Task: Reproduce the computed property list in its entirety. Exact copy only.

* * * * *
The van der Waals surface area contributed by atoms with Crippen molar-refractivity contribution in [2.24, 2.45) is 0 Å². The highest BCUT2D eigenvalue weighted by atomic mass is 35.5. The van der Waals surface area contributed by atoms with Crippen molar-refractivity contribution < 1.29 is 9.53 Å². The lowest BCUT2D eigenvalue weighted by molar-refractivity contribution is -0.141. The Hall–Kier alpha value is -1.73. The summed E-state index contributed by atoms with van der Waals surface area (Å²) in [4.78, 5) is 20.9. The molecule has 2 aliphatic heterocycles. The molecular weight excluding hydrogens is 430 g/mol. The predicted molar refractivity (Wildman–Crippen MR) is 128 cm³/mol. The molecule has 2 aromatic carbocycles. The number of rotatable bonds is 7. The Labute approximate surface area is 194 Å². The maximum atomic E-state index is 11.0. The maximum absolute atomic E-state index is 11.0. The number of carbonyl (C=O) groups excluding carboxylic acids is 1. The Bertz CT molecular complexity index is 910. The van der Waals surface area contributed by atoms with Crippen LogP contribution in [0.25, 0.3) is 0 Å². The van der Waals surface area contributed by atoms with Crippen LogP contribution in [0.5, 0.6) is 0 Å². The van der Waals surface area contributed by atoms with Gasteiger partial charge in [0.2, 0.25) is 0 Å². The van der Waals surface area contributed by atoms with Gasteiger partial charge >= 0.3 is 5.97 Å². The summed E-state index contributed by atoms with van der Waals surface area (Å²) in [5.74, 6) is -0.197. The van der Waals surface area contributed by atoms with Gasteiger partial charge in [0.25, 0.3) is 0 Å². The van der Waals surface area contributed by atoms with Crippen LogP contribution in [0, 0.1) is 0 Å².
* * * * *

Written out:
The van der Waals surface area contributed by atoms with Crippen molar-refractivity contribution in [2.24, 2.45) is 0 Å². The highest BCUT2D eigenvalue weighted by atomic mass is 35.5. The van der Waals surface area contributed by atoms with Crippen molar-refractivity contribution < 1.29 is 9.53 Å². The lowest BCUT2D eigenvalue weighted by molar-refractivity contribution is -0.141. The Hall–Kier alpha value is -1.73. The summed E-state index contributed by atoms with van der Waals surface area (Å²) in [4.78, 5) is 20.9. The molecule has 2 aliphatic heterocycles. The molecular weight excluding hydrogens is 430 g/mol. The predicted molar refractivity (Wildman–Crippen MR) is 128 cm³/mol. The molecule has 2 aromatic carbocycles. The number of rotatable bonds is 7. The Labute approximate surface area is 194 Å². The maximum atomic E-state index is 11.0. The maximum absolute atomic E-state index is 11.0. The number of carbonyl (C=O) groups excluding carboxylic acids is 1. The Bertz CT molecular complexity index is 910. The van der Waals surface area contributed by atoms with Crippen LogP contribution in [0.25, 0.3) is 0 Å². The van der Waals surface area contributed by atoms with Crippen LogP contribution in [0.5, 0.6) is 0 Å². The van der Waals surface area contributed by atoms with Gasteiger partial charge in [0.2, 0.25) is 0 Å². The van der Waals surface area contributed by atoms with Gasteiger partial charge >= 0.3 is 5.97 Å². The summed E-state index contributed by atoms with van der Waals surface area (Å²) in [5.74, 6) is -0.197. The van der Waals surface area contributed by atoms with Gasteiger partial charge in [0.25, 0.3) is 0 Å². The van der Waals surface area contributed by atoms with Crippen LogP contribution in [0, 0.1) is 0 Å².